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In Situ Micro-Observation of Surface Roughness and Fracture Mechanism in Metal Microforming of Thin Copper Sheets with Newly Developed Compact Testing Apparatus


[ 1 ] Instytut Technologii Mechanicznej, Wydział Inżynierii Mechanicznej, Politechnika Poznańska | [ P ] employee

Scientific discipline (Law 2.0)

[2.9] Mechanical engineering

Year of publication


Published in


Journal year: 2022 | Journal volume: vol. 15 | Journal number: iss. 4

Article type

scientific article

Publication language


  • universal testing machine (UTM)
  • metal microforming
  • copper samples
  • tensile test
  • 3D laser-confocal microscope

EN A better understanding of material deformation behaviours with changes in size is crucial to the design and operation of metal microforming processes. In order to facilitate the investigation of size effects, material deformation behaviours needed to be determined directly from material characterizations. This study was aimed at the design and manufacture of a compact universal testing machine (UTM) compatible with a 3D laser-confocal microscope to observe the deformation behaviour of materials in real-time. In this study, uniaxial micro tensile testing was conducted on three different thin (0.05 mm, 0.1 mm, and 0.3 mm) copper specimens with characteristic dimensions at micro scales. Micro tensile experimental runs were carried out on copper specimens with varying grain sizes on the newly developed apparatus under a 3D laser-confocal microscope. Microscale experiments under 3D laser-confocal microscope provided not only a method to observe the microstructure of materials, but also a novel way to observe the early stages of fracture mechanisms. From real-time examination using the newly developed compact testing apparatus, we discovered that fracture behaviour was mostly brought about by the concave surface formed by free surface roughening. Findings with high stability were discovered while moving with the sample grasped along the drive screw in the graphical plot of a crosshead’s displacement against time. Our results also showed very low mechanical noise (detected during the displacement of the crosshead), which indicated that there were no additional effects on the machine, such as vibrations or shifts in speed that could influence performance. The engineering stress-strain plots of the pure copper-tests with various thicknesses or samples depicted a level of stress necessary to initiate plastic flowing inside the material. From these results, we observed that strength and ductility declined with decreasing thickness. The influence of thickness on fracture-strain, observed during tensile testing, made it clear that the elongation-at-break of the pure-copper foils intensely decreased with decreases in thickness. The relative average surface-roughness Ra was evaluated, which showed us that the surface-roughness escalated with the increasing trend of plasticity deformation (plastic strain) ε. For better understanding of the effects of plastic strain on surface roughness prior to material fractures, micro tensile tests were performed on the newly developed machine under a 3D laser-confocal-microscope. We observed that homogeneous surface roughness was caused by plastic strain, which further formed the concave surface that led to the fracture points. Finally, we concluded that surface roughness was one of the crucial factors influencing the fracture behaviour of metallic sheet-strips in metal microforming. We found that this type of testing apparatus could be designed and manufactured within a manageable budget.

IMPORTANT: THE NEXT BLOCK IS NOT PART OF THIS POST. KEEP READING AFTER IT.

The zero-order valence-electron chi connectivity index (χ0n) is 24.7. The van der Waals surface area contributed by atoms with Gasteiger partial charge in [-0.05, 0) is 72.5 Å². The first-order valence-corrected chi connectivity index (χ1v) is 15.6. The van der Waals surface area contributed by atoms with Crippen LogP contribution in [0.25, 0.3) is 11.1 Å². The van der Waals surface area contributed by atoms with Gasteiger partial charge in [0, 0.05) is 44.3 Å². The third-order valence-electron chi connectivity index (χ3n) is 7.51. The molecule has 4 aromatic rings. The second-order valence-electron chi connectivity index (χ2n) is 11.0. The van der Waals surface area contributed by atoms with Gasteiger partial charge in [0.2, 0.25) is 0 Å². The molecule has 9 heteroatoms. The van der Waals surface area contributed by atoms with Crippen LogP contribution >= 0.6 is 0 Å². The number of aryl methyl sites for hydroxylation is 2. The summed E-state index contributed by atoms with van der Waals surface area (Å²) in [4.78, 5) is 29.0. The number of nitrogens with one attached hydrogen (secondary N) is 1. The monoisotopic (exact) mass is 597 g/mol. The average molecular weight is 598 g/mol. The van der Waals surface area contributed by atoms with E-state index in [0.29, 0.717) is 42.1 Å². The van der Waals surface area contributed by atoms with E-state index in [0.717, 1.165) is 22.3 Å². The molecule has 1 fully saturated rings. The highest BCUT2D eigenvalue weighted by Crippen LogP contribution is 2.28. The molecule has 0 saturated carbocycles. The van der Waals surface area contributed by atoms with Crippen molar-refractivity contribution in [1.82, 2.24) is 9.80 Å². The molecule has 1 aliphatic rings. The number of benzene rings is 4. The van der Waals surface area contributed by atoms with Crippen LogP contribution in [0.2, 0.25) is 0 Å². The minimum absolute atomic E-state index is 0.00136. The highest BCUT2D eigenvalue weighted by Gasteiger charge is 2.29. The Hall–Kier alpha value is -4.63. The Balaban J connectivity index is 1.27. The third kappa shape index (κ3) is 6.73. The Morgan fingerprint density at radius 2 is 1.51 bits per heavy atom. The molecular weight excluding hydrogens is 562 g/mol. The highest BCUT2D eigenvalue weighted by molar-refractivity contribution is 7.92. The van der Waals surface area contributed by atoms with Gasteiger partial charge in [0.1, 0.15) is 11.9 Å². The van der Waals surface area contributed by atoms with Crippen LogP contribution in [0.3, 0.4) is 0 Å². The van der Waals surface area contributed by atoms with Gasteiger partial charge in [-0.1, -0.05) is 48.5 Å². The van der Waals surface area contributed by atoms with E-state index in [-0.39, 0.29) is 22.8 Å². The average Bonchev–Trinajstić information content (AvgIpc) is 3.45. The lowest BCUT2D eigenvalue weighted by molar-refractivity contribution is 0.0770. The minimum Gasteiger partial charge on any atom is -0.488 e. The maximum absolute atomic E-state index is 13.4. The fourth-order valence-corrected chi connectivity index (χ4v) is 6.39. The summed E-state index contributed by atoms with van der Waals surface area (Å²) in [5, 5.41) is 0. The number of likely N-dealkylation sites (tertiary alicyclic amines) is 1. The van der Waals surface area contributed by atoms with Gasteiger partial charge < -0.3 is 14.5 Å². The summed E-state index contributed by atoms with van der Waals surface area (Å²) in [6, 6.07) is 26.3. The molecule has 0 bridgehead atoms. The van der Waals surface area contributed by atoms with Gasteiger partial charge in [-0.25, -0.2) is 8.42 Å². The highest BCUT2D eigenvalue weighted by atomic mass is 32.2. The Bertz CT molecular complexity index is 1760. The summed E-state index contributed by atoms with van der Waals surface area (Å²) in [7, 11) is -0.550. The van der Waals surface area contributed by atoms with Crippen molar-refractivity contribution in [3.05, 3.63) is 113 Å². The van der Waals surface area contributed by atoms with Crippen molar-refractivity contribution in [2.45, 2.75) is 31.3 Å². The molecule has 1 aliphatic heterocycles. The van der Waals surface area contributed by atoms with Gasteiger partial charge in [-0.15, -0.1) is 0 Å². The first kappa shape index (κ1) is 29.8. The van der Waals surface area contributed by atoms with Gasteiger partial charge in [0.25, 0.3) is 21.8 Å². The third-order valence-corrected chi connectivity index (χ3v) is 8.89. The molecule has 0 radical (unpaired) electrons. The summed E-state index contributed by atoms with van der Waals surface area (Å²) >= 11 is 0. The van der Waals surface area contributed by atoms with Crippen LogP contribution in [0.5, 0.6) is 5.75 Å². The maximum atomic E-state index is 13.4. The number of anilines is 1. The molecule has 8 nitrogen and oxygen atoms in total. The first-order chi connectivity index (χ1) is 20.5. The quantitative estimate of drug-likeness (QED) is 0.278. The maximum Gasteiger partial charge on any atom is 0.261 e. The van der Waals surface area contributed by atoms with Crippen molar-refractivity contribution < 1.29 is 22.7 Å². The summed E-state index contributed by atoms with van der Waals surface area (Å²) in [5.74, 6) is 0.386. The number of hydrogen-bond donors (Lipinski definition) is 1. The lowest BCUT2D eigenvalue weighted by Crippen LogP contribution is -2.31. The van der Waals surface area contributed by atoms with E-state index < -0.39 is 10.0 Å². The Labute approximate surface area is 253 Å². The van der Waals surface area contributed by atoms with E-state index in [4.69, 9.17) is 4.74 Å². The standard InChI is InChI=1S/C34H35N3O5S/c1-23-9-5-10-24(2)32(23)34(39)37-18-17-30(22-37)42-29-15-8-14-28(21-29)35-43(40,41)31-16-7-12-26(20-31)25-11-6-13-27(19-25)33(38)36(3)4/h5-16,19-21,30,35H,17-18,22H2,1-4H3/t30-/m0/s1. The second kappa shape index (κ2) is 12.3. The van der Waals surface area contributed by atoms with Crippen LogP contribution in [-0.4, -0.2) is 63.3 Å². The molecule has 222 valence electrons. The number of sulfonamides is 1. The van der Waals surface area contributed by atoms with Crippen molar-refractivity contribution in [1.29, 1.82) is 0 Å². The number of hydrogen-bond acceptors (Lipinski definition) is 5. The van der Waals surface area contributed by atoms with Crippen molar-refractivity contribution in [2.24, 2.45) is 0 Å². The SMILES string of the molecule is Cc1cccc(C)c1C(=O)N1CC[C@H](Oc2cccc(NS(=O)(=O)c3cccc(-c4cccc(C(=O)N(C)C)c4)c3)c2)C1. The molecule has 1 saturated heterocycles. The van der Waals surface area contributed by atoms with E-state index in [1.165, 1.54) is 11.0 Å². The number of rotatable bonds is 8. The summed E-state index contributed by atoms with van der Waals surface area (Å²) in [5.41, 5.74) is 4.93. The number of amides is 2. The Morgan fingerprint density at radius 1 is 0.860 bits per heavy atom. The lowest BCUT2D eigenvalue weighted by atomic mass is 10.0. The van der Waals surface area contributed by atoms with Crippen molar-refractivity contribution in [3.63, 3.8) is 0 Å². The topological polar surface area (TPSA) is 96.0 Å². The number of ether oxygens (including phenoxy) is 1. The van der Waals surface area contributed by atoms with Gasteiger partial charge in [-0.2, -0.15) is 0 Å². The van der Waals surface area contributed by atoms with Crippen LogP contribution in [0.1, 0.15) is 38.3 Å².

Date of online publication


Pages (from - to)

1368-1 - 1368-18





Article Number: 1368

License type

CC BY (attribution alone)

Open Access Mode

open journal

Open Access Text Version

final published version

Date of Open Access to the publication

at the time of publication

Ministry points / journal


Impact Factor


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